" 'Abracadabra' is actually from the Aramaic (before Hebrew) phrase "Avra kehdabra" which means literally 'I will create as I speak.' " - Medium

On Friday, Daniel's Literature teacher said kind words about him on stage and then the principal of his small high school shook his hand, handed over a diploma and moved his tassel to the "graduated" side of the cap.  Our family cheered loudly, William's bellowed "Atta kid!" bringing a smile to Daniel's face as he posed for the final graduation photo.

Our third high school graduation brought familiar feelings of joy and pride and gratitude for the teachers and tutors who helped our son along the way, and also an unfamiliar sense of surprise and delight. Far from assuming that this graduation was inevitable, I had many low moments in the past 16 years when I doubted the possibility. In tough times my thoughts and vision would drift forward; I would "play the movie" about Daniel's future, and the tape would lapse, blunt cut ends flapping in my mind.

With its time management, peer pressure, sophisticated topics and group interactions, high school can lay a minefield at the feet of it's initiates. When students layer in emotional and learning challenges, high obstacles loom over the mined ground and a path forward seems impossible. But speaking expectations aloud, "You are smart, you will graduate, we just need to find the right place" helped fuel our collective belief and determination to move Daniel forward.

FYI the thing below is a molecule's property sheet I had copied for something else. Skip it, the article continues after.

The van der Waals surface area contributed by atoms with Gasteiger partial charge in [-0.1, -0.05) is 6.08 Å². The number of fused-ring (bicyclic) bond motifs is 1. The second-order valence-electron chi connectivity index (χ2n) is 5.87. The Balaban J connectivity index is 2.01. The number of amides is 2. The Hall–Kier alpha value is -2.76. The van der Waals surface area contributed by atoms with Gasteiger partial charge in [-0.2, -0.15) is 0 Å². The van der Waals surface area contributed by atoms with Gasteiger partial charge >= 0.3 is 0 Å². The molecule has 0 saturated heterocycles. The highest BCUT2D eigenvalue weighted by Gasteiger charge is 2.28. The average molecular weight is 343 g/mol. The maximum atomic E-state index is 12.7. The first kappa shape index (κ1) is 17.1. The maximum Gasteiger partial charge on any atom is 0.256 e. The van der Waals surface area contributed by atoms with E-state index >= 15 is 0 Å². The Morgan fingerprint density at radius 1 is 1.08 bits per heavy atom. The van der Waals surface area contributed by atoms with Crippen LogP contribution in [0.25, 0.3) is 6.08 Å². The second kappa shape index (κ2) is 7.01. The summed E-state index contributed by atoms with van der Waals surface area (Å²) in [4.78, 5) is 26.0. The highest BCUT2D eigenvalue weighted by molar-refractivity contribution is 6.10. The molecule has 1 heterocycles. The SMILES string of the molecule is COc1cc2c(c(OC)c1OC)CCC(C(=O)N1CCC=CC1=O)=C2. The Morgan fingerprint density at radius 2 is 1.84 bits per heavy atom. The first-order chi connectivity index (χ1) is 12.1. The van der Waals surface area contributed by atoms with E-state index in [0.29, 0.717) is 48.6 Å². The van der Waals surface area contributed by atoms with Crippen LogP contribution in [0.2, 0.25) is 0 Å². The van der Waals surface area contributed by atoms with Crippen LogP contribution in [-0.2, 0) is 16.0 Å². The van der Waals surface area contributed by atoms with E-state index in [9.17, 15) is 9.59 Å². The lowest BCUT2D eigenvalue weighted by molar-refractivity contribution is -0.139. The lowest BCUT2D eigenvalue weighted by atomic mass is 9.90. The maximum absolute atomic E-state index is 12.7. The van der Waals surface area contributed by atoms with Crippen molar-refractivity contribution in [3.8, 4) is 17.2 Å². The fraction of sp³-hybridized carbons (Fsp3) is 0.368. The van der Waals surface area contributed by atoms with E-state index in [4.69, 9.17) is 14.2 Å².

When I heard Kerri Walsh Jennings say on a podcast that her favorite word is "abracadabra" because it means "I create as I speak" I stopped my walk and replayed it.  We all know that words are powerful and that our brain believes what we tell them, but this "I create as I speak" mantra jolted me into a higher plane of awareness.  Daniel and I went to many classes together and as we drove to and fro, we worked to speak positively about his potential, his ability to do good things, graduate, go to college. And, well - to oversimplify - it worked! 

(It's interesting, too, how familiar the Aramaic spelling is to Avada Kedabra in Harry Potter, which actually means "I kill as I speak" but that's a post for another time.)

I believe more in the power of speech than I ever have and I am trying to watch my words and how I speak about my own difficulties and opportunities, as well as those things confronting my husband and my children. Our brains believe what we tell them and the more I say good things, the more good I can create.